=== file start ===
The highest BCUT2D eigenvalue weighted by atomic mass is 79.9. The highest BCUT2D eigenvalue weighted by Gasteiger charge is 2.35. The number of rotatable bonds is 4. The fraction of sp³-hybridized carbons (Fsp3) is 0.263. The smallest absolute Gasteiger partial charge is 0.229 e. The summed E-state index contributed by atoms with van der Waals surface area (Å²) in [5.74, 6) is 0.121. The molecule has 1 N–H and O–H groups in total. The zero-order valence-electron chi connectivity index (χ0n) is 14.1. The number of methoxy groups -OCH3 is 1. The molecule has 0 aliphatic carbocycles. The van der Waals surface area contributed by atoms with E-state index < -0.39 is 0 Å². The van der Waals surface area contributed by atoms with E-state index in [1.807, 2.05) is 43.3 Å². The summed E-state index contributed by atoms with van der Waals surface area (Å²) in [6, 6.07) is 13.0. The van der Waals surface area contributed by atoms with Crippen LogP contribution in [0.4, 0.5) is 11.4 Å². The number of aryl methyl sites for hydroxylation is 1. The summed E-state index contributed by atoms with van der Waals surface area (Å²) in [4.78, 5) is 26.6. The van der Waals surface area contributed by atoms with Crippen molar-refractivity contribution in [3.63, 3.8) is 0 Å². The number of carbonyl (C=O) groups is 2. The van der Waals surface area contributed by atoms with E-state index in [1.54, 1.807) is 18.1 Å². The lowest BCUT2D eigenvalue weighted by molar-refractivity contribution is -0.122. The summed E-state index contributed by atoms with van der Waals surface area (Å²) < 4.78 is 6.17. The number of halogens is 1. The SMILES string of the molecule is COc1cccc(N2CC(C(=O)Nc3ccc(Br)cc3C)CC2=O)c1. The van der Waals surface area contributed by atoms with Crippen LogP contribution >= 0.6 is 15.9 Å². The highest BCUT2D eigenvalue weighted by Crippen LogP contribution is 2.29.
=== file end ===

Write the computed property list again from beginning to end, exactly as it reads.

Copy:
The highest BCUT2D eigenvalue weighted by atomic mass is 79.9. The highest BCUT2D eigenvalue weighted by Gasteiger charge is 2.35. The number of rotatable bonds is 4. The fraction of sp³-hybridized carbons (Fsp3) is 0.263. The smallest absolute Gasteiger partial charge is 0.229 e. The summed E-state index contributed by atoms with van der Waals surface area (Å²) in [5.74, 6) is 0.121. The molecule has 1 N–H and O–H groups in total. The zero-order valence-electron chi connectivity index (χ0n) is 14.1. The number of methoxy groups -OCH3 is 1. The molecule has 0 aliphatic carbocycles. The van der Waals surface area contributed by atoms with E-state index < -0.39 is 0 Å². The van der Waals surface area contributed by atoms with E-state index in [1.807, 2.05) is 43.3 Å². The summed E-state index contributed by atoms with van der Waals surface area (Å²) in [6, 6.07) is 13.0. The van der Waals surface area contributed by atoms with Crippen LogP contribution in [0.4, 0.5) is 11.4 Å². The number of aryl methyl sites for hydroxylation is 1. The summed E-state index contributed by atoms with van der Waals surface area (Å²) in [4.78, 5) is 26.6. The van der Waals surface area contributed by atoms with Crippen molar-refractivity contribution in [3.63, 3.8) is 0 Å². The number of carbonyl (C=O) groups is 2. The van der Waals surface area contributed by atoms with E-state index in [1.54, 1.807) is 18.1 Å². The lowest BCUT2D eigenvalue weighted by molar-refractivity contribution is -0.122. The summed E-state index contributed by atoms with van der Waals surface area (Å²) < 4.78 is 6.17. The number of halogens is 1. The SMILES string of the molecule is COc1cccc(N2CC(C(=O)Nc3ccc(Br)cc3C)CC2=O)c1. The van der Waals surface area contributed by atoms with Crippen LogP contribution >= 0.6 is 15.9 Å². The highest BCUT2D eigenvalue weighted by Crippen LogP contribution is 2.29.